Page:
Eyes on the Street: Waiting for Crosswalks on Katonah Avenue in the Bronx

A tipster sends in this photo of Katonah Avenue at P.S. 19, where pedestrians have waited more than a month for crosswalks.

In early February, DOT repaved Katonah Avenue in the Woodlawn section of the Bronx, leaving a smooth black surface with no markings. Shortly after a nearby resident called 311 a few weeks ago, a crew was sent out to mark where the crosswalks should be, and the double-yellow stripe was installed. Residents are still waiting for crosswalks. It’s a particular worry at P.S. 19, where students cross Katonah Avenue daily.

“I waited several weeks, and nothing,” our tipster says. “I just called it in. They still haven’t done the crosswalks.”

The hold-up, which brings to mind the national road paint shortage of 2010, doesn’t seem to be caused by other road work scheduled for Katonah Avenue: the only road construction permit for the street is for one block of gas line work over the next month.

Streetsblog has a few inquiries in about the delay. We’ll let you know if we get an explanation.

  • Jonathan Rabinowitz

    The NYC DOT’s street milling schedules are online here:


    Why can’t they post the striping schedules as well?

  • Daniel Winks

    What good will the paint do, really? If murdering pedestrians by driving onto the sidewalk to kill them isn’t against the law in NYC, how would murdering pedestrians in a crosswalk be against the law?

  • Eric McClure

    This is a case in which people need to kick up a little tactical urbanism — if the city doesn’t act prudently and punctually to make the street safe, lay down a guerrilla paint job (and yes, I realize that will cost a few bucks).

  • Guest

    @daniel winks – I think the hope is that making pedestrians more visible to motorists will improve their odds of surviving driver inattention.

  • Guest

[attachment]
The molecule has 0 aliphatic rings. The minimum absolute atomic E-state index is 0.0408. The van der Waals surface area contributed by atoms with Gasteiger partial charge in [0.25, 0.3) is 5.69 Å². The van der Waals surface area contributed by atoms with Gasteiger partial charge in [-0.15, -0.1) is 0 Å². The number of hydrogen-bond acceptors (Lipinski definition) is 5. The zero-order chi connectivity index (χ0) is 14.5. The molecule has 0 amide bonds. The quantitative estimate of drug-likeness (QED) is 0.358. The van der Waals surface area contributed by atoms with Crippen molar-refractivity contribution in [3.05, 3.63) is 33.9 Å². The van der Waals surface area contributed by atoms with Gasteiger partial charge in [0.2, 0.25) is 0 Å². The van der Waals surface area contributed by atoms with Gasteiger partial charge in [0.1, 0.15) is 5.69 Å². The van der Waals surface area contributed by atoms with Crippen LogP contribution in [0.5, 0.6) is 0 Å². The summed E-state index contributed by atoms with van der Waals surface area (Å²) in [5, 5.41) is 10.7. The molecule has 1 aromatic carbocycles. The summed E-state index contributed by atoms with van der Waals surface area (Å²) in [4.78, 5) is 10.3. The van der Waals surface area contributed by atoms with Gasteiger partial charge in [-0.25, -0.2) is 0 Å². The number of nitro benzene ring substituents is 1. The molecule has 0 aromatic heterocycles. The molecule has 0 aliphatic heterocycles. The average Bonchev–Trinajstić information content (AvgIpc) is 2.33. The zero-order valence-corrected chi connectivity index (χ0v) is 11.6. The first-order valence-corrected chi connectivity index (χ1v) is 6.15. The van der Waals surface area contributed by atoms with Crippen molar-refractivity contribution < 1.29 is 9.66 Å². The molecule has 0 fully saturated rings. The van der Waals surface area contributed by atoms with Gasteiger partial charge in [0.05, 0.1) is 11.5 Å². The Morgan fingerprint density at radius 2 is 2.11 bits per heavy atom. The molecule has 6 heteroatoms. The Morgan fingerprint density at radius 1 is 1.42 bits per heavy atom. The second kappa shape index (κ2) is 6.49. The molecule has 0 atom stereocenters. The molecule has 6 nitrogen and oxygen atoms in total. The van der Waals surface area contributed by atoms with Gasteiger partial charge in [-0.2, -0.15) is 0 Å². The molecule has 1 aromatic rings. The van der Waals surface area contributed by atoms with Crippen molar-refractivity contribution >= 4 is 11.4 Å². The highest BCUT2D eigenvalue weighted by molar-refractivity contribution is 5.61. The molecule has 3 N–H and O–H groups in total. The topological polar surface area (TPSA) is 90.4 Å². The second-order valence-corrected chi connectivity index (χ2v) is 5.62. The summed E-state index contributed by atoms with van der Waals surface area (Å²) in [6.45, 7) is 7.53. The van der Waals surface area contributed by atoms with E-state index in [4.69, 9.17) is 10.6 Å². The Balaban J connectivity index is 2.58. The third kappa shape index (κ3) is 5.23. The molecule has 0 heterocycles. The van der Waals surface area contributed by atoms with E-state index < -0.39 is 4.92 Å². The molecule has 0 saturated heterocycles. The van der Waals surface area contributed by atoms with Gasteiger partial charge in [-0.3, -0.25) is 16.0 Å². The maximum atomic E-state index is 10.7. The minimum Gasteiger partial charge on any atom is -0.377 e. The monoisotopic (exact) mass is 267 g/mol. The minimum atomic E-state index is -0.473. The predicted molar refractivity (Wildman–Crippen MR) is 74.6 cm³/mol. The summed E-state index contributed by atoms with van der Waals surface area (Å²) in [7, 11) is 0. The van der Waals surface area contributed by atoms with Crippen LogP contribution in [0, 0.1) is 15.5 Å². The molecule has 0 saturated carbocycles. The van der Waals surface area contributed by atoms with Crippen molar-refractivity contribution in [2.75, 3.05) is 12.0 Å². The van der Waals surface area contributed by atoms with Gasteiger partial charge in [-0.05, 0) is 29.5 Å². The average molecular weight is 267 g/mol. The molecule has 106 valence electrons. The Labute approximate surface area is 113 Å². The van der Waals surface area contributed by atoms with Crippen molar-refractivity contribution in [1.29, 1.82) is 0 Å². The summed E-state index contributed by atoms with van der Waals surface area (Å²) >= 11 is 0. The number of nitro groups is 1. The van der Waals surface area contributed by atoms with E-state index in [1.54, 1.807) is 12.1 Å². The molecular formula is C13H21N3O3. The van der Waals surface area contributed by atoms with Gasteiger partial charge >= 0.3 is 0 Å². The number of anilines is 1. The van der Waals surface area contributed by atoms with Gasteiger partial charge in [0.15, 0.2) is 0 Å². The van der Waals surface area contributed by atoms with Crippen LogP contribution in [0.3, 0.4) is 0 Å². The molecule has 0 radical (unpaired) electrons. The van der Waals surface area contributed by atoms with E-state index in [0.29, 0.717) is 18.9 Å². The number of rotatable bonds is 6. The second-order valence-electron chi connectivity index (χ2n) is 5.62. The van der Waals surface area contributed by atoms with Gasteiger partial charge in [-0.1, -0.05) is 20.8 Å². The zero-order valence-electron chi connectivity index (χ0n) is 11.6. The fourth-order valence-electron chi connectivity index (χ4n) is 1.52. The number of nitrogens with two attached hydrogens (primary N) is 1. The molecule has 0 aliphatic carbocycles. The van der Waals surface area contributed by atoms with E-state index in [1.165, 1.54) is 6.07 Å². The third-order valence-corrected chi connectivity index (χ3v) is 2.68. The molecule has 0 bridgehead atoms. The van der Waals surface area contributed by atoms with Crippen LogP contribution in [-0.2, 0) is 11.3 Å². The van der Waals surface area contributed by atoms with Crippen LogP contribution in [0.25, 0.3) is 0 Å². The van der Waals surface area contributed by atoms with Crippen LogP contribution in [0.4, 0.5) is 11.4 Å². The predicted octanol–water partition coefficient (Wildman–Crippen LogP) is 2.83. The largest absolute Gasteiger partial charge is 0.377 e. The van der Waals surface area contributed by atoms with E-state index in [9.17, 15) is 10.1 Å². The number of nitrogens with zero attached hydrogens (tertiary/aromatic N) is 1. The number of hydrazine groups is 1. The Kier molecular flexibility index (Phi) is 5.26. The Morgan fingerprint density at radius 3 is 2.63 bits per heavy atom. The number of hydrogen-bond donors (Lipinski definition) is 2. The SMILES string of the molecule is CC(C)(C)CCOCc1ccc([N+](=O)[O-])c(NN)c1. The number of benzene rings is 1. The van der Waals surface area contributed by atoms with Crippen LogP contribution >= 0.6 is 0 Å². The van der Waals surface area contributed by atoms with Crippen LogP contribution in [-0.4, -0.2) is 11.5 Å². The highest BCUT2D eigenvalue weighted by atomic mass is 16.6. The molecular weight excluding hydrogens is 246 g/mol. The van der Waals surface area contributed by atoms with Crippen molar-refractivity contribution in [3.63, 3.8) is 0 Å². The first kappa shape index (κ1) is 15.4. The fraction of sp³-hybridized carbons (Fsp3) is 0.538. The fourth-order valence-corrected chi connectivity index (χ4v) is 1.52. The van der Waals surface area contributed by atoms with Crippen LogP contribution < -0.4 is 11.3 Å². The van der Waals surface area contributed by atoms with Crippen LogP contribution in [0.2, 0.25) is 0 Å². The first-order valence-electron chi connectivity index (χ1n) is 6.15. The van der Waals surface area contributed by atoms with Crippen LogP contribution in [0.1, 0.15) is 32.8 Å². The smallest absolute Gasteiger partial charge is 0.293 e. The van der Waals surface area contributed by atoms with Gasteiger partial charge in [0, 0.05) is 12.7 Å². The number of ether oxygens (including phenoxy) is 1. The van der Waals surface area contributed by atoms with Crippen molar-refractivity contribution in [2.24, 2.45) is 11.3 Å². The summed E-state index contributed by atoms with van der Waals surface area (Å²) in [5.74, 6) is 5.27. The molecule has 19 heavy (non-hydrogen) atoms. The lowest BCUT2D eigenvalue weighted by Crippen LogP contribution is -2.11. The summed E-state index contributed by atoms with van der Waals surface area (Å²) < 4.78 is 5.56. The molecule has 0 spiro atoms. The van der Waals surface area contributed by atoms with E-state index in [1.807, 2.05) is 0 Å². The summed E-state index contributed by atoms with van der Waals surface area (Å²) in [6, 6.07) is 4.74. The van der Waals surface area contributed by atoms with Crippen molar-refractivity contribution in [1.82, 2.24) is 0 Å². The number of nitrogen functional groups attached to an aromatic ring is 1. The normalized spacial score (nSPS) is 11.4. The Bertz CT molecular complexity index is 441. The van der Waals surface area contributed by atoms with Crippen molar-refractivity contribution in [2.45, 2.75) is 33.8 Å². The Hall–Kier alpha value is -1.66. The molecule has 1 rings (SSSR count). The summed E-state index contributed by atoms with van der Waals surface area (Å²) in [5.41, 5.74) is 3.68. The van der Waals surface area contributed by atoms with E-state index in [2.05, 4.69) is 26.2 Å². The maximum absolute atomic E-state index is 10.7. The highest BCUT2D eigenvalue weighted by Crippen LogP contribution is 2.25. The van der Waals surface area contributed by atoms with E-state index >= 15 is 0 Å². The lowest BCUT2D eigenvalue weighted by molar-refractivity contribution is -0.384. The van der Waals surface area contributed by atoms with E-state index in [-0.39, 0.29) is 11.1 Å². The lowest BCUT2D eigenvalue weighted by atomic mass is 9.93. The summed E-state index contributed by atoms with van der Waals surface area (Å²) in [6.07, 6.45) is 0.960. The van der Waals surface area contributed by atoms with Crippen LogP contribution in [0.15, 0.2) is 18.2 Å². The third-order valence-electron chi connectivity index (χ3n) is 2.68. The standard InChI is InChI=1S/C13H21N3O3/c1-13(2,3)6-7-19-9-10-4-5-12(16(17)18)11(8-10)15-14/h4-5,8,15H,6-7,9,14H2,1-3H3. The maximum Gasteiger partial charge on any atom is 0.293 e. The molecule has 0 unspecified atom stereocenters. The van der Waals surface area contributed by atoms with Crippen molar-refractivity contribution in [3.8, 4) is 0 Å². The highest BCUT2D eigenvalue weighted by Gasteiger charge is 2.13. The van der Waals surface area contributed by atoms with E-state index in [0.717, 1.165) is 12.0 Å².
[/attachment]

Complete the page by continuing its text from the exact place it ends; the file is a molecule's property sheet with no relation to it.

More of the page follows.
It is not warm enough yet for thermoplastic installation.

  • Guest 2

    When the streets near me were resurfaced DOT explained that it would take a few months to get crosswalks restriped for the reason Guest states – that it wasn’t the right season for thermoplastic installation. That seems unacceptable. As if drivers will wait to hit someone until there’s a proper crosswalk for them to ignore.

  • Another Guest

    Where to start with the problems with this… There is absolutely no excuse for deliberately creating an unsafe condition by failing to reapply roadway markings for pedestrian safety.

    True, they may not yet be able to lay down the thermoplastic. BUT, they can easily use paint to create acceptable temporary markings immediately, and then apply the permanent thermoplastic later.

    They could also wait to perform non-emergency work that removes roadway markings until the weather is suitable.

    This is negligence, plain and simple. Don’t blame the weather for mismanagement!

  • Bronxylist

    This is the community where DOT’s borough commish lives. If this is how she treats her own nabe, no wonder the South Bx is so neglected.

  • Read Your Own Tweet?

    I can’t fathom why they would reduce the visibility of pedestrian crossings during the winter.

    DOT knows pedestrians are at particular risk during the winter. They tweet about it for crying out loud!

    RT @safestreetsfund: Peds, cyclists are especially at risk during late fall and winter. Get winter safety tips at: ow.ly/ggwi3…— NYC DOT (@NYC_DOT) December 20, 2012


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